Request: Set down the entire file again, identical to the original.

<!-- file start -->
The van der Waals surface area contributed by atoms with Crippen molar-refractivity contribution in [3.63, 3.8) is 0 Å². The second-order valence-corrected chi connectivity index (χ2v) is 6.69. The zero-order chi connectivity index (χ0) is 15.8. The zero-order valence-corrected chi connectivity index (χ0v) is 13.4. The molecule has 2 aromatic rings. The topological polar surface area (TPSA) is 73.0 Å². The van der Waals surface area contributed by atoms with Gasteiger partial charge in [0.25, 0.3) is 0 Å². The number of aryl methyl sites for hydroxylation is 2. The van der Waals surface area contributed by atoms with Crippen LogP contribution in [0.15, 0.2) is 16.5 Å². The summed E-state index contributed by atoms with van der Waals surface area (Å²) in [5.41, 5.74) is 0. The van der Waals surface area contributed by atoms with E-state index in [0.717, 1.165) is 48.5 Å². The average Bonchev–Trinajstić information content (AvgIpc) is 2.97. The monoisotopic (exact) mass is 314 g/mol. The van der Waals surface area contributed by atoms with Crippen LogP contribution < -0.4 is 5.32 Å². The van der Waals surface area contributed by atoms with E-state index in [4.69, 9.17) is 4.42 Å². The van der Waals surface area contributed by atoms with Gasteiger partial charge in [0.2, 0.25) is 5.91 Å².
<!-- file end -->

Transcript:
The van der Waals surface area contributed by atoms with Crippen molar-refractivity contribution in [3.63, 3.8) is 0 Å². The second-order valence-corrected chi connectivity index (χ2v) is 6.69. The zero-order chi connectivity index (χ0) is 15.8. The zero-order valence-corrected chi connectivity index (χ0v) is 13.4. The molecule has 2 aromatic rings. The topological polar surface area (TPSA) is 73.0 Å². The van der Waals surface area contributed by atoms with Gasteiger partial charge in [0.25, 0.3) is 0 Å². The number of aryl methyl sites for hydroxylation is 2. The van der Waals surface area contributed by atoms with Crippen LogP contribution in [0.15, 0.2) is 16.5 Å². The summed E-state index contributed by atoms with van der Waals surface area (Å²) in [5.41, 5.74) is 0. The van der Waals surface area contributed by atoms with E-state index in [0.717, 1.165) is 48.5 Å². The average Bonchev–Trinajstić information content (AvgIpc) is 2.97. The monoisotopic (exact) mass is 314 g/mol. The van der Waals surface area contributed by atoms with Crippen LogP contribution < -0.4 is 5.32 Å². The van der Waals surface area contributed by atoms with E-state index in [4.69, 9.17) is 4.42 Å². The van der Waals surface area contributed by atoms with Gasteiger partial charge in [0.2, 0.25) is 5.91 Å².